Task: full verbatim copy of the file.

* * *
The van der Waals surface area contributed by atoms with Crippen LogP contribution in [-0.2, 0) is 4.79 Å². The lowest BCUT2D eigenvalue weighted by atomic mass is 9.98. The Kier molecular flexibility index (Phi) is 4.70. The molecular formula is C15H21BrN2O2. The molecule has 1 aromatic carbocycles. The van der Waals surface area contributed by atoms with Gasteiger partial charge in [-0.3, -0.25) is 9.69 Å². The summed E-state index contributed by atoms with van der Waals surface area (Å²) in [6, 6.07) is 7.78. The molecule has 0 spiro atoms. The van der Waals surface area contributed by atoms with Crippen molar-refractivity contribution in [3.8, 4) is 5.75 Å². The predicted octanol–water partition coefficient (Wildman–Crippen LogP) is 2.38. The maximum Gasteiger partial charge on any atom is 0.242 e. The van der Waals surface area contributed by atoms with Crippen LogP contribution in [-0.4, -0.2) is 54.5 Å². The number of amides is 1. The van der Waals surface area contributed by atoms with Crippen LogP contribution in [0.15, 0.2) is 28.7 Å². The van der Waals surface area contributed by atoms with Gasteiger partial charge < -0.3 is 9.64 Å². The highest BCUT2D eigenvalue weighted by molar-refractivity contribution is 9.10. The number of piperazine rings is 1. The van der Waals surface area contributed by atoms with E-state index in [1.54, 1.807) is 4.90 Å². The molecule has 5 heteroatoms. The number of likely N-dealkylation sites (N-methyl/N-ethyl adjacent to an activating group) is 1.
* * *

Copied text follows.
The van der Waals surface area contributed by atoms with Crippen LogP contribution in [-0.2, 0) is 4.79 Å². The lowest BCUT2D eigenvalue weighted by atomic mass is 9.98. The Kier molecular flexibility index (Phi) is 4.70. The molecular formula is C15H21BrN2O2. The molecule has 1 aromatic carbocycles. The van der Waals surface area contributed by atoms with Gasteiger partial charge in [-0.3, -0.25) is 9.69 Å². The summed E-state index contributed by atoms with van der Waals surface area (Å²) in [6, 6.07) is 7.78. The molecule has 0 spiro atoms. The van der Waals surface area contributed by atoms with Crippen molar-refractivity contribution in [3.8, 4) is 5.75 Å². The predicted octanol–water partition coefficient (Wildman–Crippen LogP) is 2.38. The maximum Gasteiger partial charge on any atom is 0.242 e. The van der Waals surface area contributed by atoms with Crippen LogP contribution in [-0.4, -0.2) is 54.5 Å². The number of amides is 1. The van der Waals surface area contributed by atoms with Crippen LogP contribution in [0.15, 0.2) is 28.7 Å². The van der Waals surface area contributed by atoms with Gasteiger partial charge < -0.3 is 9.64 Å². The highest BCUT2D eigenvalue weighted by molar-refractivity contribution is 9.10. The number of piperazine rings is 1. The van der Waals surface area contributed by atoms with E-state index in [1.54, 1.807) is 4.90 Å². The molecule has 5 heteroatoms. The number of likely N-dealkylation sites (N-methyl/N-ethyl adjacent to an activating group) is 1.